December 2015 Archives

Shared backlog with one priority

In the context of multiple teams working on one product, I try to figure out where priority is set.


I first ask, "do we have one priority at product level and shared by all teams, or do we have priority at team level?"

The answer is often, "we set priority at product level".

Then I ask further, "what names do your teams have?"

I often get names associated with domains, such as "production, shipping, and finance".

"So, what if we have most of high-priority items in production? what would shipping and finance teams do?"

"Well, they still do shipping and finance items."

"Even when those items are not in high priority?"

"..."


Do you see the inconsistency between one priority and team names associated with domain? Sometimes, I give sarcastic comment to make the point, "so, you do ask your customers to change requirement because our production team is pretty occupied but our other teams are available, don't you?":-)


Agility is about responding to customer change, rather than changing priority because of our own constraints.


The below diagram shows the shift, at least on the paper.


Team name.jpg


The name such as Wei/Shu/Wu from Three Kingdoms detaches from domains, while it can still associate with the product, i.e. product x/Wei, product x/Shu, product x/Wu.


In this case, as long as the item is high priority, any available team will work on it. Chances are, in one sprint, two teams are working on production items, and none of them is working on finance item, if that is the priority. The key is, the whole organization - 3 teams - can work on any item from any domain, according to priority. That's where agility lies at.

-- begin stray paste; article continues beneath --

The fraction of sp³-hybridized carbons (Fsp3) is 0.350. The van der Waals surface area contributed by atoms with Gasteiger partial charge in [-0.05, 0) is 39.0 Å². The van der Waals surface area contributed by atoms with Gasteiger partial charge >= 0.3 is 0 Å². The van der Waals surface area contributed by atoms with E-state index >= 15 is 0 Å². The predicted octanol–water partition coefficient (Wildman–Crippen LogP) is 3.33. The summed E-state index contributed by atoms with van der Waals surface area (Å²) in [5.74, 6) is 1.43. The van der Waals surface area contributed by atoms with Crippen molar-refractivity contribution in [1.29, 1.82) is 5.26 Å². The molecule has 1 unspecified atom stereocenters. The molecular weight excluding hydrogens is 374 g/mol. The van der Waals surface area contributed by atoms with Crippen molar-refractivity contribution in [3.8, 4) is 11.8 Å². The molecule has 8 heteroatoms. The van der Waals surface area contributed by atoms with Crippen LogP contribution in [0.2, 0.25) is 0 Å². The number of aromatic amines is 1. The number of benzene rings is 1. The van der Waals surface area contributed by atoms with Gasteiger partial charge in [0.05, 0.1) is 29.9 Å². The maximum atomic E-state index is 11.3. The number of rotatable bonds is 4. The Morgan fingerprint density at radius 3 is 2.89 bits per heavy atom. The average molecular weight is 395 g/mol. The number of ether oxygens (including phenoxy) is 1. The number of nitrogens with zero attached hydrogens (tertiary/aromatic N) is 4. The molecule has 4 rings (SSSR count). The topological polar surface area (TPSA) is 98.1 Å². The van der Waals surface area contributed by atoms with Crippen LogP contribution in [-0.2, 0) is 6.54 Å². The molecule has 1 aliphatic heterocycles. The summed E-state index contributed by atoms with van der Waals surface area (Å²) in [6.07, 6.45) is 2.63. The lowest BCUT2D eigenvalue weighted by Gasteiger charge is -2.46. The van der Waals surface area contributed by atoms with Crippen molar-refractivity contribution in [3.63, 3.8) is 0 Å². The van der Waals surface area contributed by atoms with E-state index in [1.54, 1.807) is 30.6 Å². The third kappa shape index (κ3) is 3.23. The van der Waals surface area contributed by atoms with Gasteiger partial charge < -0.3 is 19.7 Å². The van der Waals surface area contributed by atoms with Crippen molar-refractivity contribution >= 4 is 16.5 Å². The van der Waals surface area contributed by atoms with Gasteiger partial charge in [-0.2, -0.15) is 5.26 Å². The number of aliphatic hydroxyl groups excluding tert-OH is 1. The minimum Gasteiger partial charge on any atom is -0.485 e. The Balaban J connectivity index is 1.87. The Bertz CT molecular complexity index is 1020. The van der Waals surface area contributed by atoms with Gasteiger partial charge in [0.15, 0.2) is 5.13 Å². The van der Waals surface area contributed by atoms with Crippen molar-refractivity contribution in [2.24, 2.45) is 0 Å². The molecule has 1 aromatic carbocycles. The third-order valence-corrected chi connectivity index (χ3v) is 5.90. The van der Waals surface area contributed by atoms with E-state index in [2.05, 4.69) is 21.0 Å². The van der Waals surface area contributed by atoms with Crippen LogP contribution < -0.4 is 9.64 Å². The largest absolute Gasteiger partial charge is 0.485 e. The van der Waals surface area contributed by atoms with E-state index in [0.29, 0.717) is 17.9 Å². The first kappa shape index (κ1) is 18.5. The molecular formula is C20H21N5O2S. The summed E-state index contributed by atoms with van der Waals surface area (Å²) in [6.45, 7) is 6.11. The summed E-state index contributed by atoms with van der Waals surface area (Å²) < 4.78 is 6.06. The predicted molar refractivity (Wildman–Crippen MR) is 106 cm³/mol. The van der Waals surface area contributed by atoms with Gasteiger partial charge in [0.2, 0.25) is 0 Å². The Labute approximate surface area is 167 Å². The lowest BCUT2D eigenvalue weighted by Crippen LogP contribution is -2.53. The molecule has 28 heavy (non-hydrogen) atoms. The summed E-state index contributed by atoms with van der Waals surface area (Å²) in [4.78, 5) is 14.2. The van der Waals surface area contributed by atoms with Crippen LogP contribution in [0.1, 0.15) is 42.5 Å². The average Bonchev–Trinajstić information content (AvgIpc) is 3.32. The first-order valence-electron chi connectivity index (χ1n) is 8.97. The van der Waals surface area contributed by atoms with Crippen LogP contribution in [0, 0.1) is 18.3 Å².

How do we achieve this? The easy part is to remove the label associated with product domain. The hard part is to develop the skills necessary to work across domains.


If you happen to reorganize your teams (e.g. create long-lived teams during your LeSS adoption), you incorporate this while designing new teams. During the recent self-designing workshop, we simply put an additional constraint - every team needs to cross domains. This constraint can be met by forming new teams with members who used to work in different domains.


While the most flexibility comes from any team being able to work on any domain, we also get the most (short-term) challenge in getting items done as skills are scattered the most. To balance this, we may choose a more gradual approach by setting the constraint of any team at least crossing two domains, rather than all 3 domains. In many cases, this has already helped achieve sufficient flexibility.


A final note, when we do not label teams with domains, they may still develop domain speciality over time. However, when we detach specialization and responsibility, we do not overly develop constraint.


About this Archive

This page is an archive of entries from December 2015 listed from newest to oldest.

November 2015 is the previous archive.

February 2016 is the next archive.

Find recent content on the main index or look in the archives to find all content.